What Are The Mexican Festivals Usually Celebrated in the US?

As the vibrant tapestry of Mexican culture weaves its way across the United States, so too do the joyous celebrations of Mexican festivals. From coast to coast, communities embrace the traditions, colors, and flavors of Mexico, creating a fusion of festivities that transcend borders. 

Blue Corn Restaurant delves into the Mexican festivals commonly celebrated in the US, each a unique celebration of culture and heritage.

Cinco de Mayo

Perhaps the most widely recognized Mexican festival in the US, Cinco de Mayo commemorates the Mexican army’s victory over the French at the Battle of Puebla. While it’s a significant day in Mexican history, Cinco de Mayo has evolved into a cultural celebration in the US, marked by parades, music, traditional dances, and, of course, indulgent Mexican cuisine.

Dia de los Muertos (Day of the Dead)

This poignant and colorful celebration honors departed loved ones. While Dia de los Muertos originates from Mexico, its observance has spread throughout the US. Altars adorned with marigolds, sugar skulls, and photographs pay homage to those who have passed, creating a unique blend of reverence and festivity.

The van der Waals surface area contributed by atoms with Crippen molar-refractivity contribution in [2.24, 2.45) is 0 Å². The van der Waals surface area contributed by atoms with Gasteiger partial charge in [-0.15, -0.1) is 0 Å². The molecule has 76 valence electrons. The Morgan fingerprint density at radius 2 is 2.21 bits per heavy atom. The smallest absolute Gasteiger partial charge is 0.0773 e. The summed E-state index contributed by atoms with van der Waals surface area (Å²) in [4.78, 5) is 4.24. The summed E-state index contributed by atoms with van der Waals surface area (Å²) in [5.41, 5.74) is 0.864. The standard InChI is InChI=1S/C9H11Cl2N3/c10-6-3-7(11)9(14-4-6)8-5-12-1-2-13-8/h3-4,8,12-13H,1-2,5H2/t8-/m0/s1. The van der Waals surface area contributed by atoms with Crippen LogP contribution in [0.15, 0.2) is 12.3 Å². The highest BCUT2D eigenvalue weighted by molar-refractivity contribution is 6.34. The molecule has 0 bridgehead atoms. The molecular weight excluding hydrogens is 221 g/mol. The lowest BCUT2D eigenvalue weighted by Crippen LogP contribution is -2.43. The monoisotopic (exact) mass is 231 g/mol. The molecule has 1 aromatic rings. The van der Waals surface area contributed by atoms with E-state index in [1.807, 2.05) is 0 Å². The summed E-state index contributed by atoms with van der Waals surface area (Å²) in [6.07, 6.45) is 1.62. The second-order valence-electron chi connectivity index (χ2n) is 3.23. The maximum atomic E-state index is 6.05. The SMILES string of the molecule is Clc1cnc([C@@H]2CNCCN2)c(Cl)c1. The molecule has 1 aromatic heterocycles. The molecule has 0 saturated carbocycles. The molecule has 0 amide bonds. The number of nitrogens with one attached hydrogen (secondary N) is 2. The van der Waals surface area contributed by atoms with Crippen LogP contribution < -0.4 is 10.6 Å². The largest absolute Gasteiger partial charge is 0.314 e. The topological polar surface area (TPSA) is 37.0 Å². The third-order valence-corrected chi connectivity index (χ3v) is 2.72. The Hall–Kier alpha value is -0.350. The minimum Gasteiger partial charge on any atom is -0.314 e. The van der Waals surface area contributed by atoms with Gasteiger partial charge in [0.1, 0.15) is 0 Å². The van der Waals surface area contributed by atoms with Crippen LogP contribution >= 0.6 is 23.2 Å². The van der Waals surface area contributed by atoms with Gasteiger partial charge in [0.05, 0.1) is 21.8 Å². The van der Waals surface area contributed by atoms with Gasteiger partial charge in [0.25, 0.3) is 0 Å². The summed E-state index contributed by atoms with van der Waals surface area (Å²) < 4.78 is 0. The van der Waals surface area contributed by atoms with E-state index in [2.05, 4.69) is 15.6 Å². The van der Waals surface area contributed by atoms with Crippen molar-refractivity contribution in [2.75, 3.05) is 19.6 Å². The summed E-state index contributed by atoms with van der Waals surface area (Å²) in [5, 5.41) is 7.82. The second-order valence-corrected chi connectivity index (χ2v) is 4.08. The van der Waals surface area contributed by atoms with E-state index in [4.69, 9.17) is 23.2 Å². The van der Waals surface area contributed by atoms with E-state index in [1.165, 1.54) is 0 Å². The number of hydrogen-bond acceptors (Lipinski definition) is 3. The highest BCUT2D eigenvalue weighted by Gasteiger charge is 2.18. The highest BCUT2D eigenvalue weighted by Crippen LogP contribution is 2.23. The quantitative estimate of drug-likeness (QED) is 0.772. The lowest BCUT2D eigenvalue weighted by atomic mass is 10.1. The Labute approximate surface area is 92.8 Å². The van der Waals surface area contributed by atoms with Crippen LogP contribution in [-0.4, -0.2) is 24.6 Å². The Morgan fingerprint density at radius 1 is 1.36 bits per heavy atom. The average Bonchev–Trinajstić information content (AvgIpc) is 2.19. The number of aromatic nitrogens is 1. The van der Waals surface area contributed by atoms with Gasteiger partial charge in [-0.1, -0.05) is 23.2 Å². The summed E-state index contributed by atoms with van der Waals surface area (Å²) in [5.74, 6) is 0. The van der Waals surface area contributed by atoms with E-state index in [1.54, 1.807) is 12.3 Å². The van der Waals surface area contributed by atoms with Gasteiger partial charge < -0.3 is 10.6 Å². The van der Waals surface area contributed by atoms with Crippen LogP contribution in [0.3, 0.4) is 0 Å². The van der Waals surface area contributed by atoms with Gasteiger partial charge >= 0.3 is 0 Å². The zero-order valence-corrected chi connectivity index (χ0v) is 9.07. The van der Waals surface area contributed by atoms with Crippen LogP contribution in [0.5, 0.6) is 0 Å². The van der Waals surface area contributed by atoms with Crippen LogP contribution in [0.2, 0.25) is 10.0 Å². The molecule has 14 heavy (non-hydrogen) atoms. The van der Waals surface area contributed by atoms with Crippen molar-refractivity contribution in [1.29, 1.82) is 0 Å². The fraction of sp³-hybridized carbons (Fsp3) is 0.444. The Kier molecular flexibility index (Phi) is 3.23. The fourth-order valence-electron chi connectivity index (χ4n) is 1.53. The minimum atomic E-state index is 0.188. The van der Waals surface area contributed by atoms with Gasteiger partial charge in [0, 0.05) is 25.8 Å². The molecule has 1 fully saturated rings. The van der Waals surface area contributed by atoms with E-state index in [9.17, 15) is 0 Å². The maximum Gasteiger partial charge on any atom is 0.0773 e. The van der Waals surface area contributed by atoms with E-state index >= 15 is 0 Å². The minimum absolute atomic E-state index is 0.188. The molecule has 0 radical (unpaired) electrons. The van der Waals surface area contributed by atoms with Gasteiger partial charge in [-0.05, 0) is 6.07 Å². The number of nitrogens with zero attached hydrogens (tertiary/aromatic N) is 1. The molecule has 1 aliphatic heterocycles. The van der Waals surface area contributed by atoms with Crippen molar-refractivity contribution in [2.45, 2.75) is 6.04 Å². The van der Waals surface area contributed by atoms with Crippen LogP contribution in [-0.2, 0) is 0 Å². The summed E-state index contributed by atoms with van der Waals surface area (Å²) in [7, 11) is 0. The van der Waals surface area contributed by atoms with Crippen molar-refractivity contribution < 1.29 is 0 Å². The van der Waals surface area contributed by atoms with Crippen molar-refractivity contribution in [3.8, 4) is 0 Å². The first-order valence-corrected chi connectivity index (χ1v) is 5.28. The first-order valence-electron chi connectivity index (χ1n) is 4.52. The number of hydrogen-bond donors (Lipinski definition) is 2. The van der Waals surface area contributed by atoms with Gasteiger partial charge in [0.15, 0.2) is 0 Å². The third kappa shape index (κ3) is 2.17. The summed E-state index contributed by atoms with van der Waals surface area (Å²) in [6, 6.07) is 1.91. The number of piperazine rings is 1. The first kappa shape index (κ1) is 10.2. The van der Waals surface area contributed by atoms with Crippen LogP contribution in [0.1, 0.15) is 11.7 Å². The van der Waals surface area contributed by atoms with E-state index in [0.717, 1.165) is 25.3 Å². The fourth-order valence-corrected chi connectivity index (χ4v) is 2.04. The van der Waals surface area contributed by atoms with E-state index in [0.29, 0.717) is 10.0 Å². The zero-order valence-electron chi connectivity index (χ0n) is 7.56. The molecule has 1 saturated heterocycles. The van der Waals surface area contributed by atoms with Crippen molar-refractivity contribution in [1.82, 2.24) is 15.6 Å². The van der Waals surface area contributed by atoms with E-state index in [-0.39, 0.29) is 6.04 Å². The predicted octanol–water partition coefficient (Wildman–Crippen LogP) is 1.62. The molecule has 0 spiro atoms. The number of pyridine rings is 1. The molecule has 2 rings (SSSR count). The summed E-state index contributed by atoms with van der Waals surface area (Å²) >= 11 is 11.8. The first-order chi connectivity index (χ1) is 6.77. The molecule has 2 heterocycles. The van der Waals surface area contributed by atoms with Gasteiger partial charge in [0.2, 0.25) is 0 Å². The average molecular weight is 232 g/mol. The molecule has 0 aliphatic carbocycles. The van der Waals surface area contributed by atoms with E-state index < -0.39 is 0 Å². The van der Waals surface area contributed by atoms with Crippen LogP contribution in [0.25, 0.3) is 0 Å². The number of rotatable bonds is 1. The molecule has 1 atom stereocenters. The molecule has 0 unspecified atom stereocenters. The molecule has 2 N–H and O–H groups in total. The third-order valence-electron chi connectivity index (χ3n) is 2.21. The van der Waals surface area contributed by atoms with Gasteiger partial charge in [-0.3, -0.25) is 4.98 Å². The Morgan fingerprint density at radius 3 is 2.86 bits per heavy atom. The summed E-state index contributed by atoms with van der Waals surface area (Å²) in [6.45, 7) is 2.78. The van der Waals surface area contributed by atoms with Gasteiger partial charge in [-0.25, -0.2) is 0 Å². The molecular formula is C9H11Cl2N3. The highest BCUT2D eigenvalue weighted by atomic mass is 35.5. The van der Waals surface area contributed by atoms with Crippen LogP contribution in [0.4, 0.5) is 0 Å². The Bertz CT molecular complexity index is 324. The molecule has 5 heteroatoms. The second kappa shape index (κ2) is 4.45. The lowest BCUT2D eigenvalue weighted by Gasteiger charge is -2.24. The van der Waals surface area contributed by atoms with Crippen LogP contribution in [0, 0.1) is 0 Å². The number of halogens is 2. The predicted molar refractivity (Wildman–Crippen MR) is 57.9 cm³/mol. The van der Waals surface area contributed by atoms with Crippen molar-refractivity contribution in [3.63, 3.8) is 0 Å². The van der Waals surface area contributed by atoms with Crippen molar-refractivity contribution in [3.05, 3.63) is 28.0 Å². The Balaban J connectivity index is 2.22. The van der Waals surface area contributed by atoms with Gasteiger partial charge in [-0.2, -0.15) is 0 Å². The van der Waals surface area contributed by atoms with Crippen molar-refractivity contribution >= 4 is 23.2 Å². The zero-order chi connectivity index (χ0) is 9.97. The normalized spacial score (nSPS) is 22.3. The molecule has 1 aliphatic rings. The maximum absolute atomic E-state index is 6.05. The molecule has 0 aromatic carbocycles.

Mexican Independence Day

Celebrated on September 16th, Mexican Independence Day is a pivotal moment in Mexican history. In the US, Mexican communities come together for lively parades, traditional music, and feasts, reflecting the patriotic spirit and resilience of the Mexican people.

Las Posadas

Rooted in religious tradition, Las Posadas is a reenactment of Mary and Joseph’s search for shelter in Bethlehem. Communities in the US join in the festivities, engaging in processions, reenactments, and communal gatherings. Las Posadas brings people together to share in the warmth of community and the spirit of the holiday season.

Feria de la Mexicanidad

Held in various locations across the US, Feria de la Mexicanidad is a celebration of Mexican heritage and culture. The festival showcases traditional music, dance, artisanal crafts, and authentic Mexican cuisine, fostering a sense of pride and unity within the Mexican community.

Carnaval San Francisco

While not exclusive to Mexican culture, Carnaval San Francisco often features a vibrant representation of Mexican traditions. The parade showcases dazzling costumes, lively music, and exuberant dance, creating a kaleidoscope of cultural diversity that reflects the rich tapestry of Mexican influence in the US.

Guelaguetza Festival

Originating from the state of Oaxaca in Mexico, the Guelaguetza Festival celebrates indigenous cultures and traditions. In the US, especially in areas with a significant Oaxacan community, the festival is recreated with traditional dances, music, and the sharing of regional cuisine.

These Mexican festivals in the US not only celebrate the cultural heritage of Mexico but also serve as a testament to the vibrant and enduring connections between communities across borders. They are also some of the few reasons to come to Blue Corn Restaurant to enjoy authentic Mexican dishes without having to go to Mexico!